During the state opening of parliament, Her Royal Highness was forced to announce a raft of changes to the law, and an Ever Given shipload of blockage, diluting democratic governance.
But in a thoughtful and clever play on one of the government’s legal changes regarding freedom of expression, the Queen chose ‘bitterly disappointed with Boris’ face.
What does all of this legislative jiggery pokery mean to the man in the street? Very little. He still gets to remain in the street, homeless and destitute. And those who are currently classed as leaseholders will be reclassified as leastholders and forced to join him.
Then, everyone forced on to the streets will be criminalised under a crafty bit of law, cast wider like a fishing fleet trawler net dredging up ‘illegals’, making it an offence to demonstrate about not being able to demonstrate.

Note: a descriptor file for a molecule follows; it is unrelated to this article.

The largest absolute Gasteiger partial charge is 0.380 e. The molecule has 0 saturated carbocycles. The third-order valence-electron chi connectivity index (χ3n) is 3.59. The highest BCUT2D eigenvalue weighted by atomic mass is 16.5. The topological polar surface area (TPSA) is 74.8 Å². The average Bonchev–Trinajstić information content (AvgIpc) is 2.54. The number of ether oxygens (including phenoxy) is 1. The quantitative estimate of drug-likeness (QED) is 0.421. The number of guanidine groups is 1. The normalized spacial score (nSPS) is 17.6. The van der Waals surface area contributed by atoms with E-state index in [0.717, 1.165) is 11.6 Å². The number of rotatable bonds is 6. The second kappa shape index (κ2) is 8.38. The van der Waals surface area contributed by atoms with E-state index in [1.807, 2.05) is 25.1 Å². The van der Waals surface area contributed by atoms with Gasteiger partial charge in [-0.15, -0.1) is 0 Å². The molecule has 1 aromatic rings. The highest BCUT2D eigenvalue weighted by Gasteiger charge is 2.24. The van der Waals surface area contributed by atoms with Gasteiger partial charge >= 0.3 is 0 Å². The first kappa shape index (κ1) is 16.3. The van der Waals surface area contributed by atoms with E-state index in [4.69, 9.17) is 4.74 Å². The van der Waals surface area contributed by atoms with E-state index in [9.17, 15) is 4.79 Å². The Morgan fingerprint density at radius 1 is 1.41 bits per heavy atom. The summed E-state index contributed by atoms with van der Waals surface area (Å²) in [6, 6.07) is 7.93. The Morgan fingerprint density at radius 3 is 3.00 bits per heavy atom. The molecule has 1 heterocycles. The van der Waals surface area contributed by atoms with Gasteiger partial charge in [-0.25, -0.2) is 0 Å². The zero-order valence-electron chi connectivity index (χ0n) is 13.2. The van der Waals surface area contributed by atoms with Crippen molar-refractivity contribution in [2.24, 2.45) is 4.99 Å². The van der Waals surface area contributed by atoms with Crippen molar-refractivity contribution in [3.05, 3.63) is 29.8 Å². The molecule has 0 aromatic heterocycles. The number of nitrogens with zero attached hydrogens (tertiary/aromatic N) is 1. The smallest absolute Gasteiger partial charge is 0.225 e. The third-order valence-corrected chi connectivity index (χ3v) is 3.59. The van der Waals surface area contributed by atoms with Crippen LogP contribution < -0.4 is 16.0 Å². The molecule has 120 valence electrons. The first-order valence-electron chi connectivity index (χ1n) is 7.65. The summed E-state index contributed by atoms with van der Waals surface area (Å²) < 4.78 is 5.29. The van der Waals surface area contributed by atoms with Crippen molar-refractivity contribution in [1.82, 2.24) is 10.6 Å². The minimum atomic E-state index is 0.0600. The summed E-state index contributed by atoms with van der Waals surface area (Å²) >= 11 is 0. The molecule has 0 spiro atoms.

Also, it will become illegal for poor people to breakdown in court. But lawyers will be allowed to throw bitchin’ disco shapes, judges can do the robot, and bailiffs can floss to their heart’s content.
The vast majority of legislative changes will make it OK for the government and individual ministers to do whatever they want to whoever they want. For example, the repeal of the Fixed Sperm Parliament Act means Johnson can spaff whenever he likes.